In 2009, Ashton Kutcher's @aplusk account became the first Twitter account on the planet to reach a million followers. After a much-celebrated competition between him and Larry King representing CNN's Twitter account, this was a milestone, not only for Ashton, not only for Twitter, but for American culture.
In the past four years, Twitter has gone mainstream. The social media site continues to grow quickly in users and revenues and will soon become a publicly traded company. Hundreds of people and organizations now have more than one million followers.
Recently late-night talk-show host and comedian Conan O'Brien declared live on his show that he will conquer LinkedIn, becoming the most popular "LinkedIn Influencer" on the planet, ahead of the likes of Richard Branson, Bill Gates and President Barack Obama.
That was just two weeks ago. Since Conan posted his first article, he amassed more than 56,000 followers and is already in the top 25% of LinkedIn Influencers, an invitation-only program for accounts by thought leaders from a range of industries. (Disclosure: I write for LinkedIn as well). Even if his first post was more funny than serious or inspirational, or even professional, it did quickly become the top article of the week on the platform. Conan has arrived on LinkedIn.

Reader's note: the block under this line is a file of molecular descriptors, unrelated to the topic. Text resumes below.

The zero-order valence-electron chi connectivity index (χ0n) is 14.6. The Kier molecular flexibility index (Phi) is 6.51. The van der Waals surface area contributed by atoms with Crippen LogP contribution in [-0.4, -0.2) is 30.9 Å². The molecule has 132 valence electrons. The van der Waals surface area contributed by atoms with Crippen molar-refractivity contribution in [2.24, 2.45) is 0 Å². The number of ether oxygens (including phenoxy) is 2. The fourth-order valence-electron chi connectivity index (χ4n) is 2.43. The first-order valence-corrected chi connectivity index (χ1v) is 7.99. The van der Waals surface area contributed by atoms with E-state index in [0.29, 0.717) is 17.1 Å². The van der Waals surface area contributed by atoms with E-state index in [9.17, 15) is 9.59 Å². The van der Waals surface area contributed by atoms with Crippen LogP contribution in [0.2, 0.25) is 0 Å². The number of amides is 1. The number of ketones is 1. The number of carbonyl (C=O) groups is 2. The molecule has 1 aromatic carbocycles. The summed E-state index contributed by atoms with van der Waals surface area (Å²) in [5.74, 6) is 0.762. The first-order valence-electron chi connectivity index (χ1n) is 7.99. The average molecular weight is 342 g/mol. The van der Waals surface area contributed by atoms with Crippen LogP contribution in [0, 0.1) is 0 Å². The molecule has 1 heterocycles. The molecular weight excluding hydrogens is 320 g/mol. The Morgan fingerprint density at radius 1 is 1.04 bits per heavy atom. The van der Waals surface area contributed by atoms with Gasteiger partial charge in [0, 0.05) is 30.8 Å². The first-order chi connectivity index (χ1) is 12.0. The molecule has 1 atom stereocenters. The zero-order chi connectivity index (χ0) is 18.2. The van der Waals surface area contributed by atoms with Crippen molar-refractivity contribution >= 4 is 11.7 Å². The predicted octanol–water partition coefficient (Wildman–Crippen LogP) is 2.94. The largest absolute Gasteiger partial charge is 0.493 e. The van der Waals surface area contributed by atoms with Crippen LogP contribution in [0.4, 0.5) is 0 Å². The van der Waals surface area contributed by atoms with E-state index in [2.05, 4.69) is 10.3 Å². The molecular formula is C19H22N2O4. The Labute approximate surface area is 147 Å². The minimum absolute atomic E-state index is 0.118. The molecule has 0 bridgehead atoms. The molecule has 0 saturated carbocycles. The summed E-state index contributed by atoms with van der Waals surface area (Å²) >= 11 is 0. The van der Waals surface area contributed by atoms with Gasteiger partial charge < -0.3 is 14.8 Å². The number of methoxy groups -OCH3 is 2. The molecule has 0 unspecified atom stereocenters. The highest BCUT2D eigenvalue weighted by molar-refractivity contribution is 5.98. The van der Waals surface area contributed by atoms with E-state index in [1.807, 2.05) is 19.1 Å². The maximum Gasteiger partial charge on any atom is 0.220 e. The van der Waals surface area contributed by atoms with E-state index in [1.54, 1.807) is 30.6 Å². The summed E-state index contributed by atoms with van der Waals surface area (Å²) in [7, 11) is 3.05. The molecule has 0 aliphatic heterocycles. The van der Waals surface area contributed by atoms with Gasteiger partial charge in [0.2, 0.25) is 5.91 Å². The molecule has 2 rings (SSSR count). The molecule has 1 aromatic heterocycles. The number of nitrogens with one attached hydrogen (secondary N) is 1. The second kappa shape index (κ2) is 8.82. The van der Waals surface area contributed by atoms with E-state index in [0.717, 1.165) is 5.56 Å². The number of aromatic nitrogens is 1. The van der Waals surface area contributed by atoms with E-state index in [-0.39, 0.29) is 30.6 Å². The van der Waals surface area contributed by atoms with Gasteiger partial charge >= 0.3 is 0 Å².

The circumstances are different at first glance: LinkedIn is already a publicly traded company, with more than 10 years in business and 240 million users. As a social network, it is certainly flourishing more today than Twitter was four years ago.
But the state of the LinkedIn Influencers program is much more similar to the state of Twitter four years ago: It's just a little over one year old, has just four people with more than 1 million followers (Richard Branson, Jack Welch, Deepak Chopra and Arianna Huffington) and currently generates no revenue on its own.
The LinkedIn Influencers program is part of LinkedIn's strategy to go beyond a jobs-and-networking tool and to become a source of content from business leaders and other industry professionals--including the entertainment industry. It's part of LinkedIn's attempt to go mainstream.
Some might think this whole thing is a joke for Conan and his team. But if Conan O'Brien continues his torrid pace, it won't be long until he tops the list as the most-followed LinkedIn account in the world.
The questions: Is Conan O'Brien the Ashton Kutcher of LinkedIn and will he make the LinkedIn Influencers program mainstream?